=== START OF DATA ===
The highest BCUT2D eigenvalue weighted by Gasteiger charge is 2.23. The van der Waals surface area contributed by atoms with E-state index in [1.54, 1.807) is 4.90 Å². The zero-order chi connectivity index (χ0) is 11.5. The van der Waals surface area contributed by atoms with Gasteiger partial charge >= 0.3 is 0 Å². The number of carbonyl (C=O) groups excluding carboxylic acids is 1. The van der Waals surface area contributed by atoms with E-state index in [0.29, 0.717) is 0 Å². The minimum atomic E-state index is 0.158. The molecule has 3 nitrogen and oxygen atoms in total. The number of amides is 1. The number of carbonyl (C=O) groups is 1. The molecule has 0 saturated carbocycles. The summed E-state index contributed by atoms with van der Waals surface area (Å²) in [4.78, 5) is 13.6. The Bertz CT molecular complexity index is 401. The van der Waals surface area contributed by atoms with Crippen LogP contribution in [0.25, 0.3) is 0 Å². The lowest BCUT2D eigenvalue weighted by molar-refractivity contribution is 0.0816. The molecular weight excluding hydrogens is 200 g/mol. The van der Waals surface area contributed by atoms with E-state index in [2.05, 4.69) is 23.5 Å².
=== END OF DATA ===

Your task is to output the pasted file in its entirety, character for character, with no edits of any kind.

The highest BCUT2D eigenvalue weighted by Gasteiger charge is 2.23. The van der Waals surface area contributed by atoms with E-state index in [1.54, 1.807) is 4.90 Å². The zero-order chi connectivity index (χ0) is 11.5. The van der Waals surface area contributed by atoms with Gasteiger partial charge >= 0.3 is 0 Å². The number of carbonyl (C=O) groups excluding carboxylic acids is 1. The van der Waals surface area contributed by atoms with E-state index in [0.29, 0.717) is 0 Å². The minimum atomic E-state index is 0.158. The molecule has 3 nitrogen and oxygen atoms in total. The number of amides is 1. The number of carbonyl (C=O) groups is 1. The molecule has 0 saturated carbocycles. The summed E-state index contributed by atoms with van der Waals surface area (Å²) in [4.78, 5) is 13.6. The Bertz CT molecular complexity index is 401. The van der Waals surface area contributed by atoms with Crippen LogP contribution in [0.25, 0.3) is 0 Å². The lowest BCUT2D eigenvalue weighted by molar-refractivity contribution is 0.0816. The molecular weight excluding hydrogens is 200 g/mol. The van der Waals surface area contributed by atoms with E-state index in [2.05, 4.69) is 23.5 Å².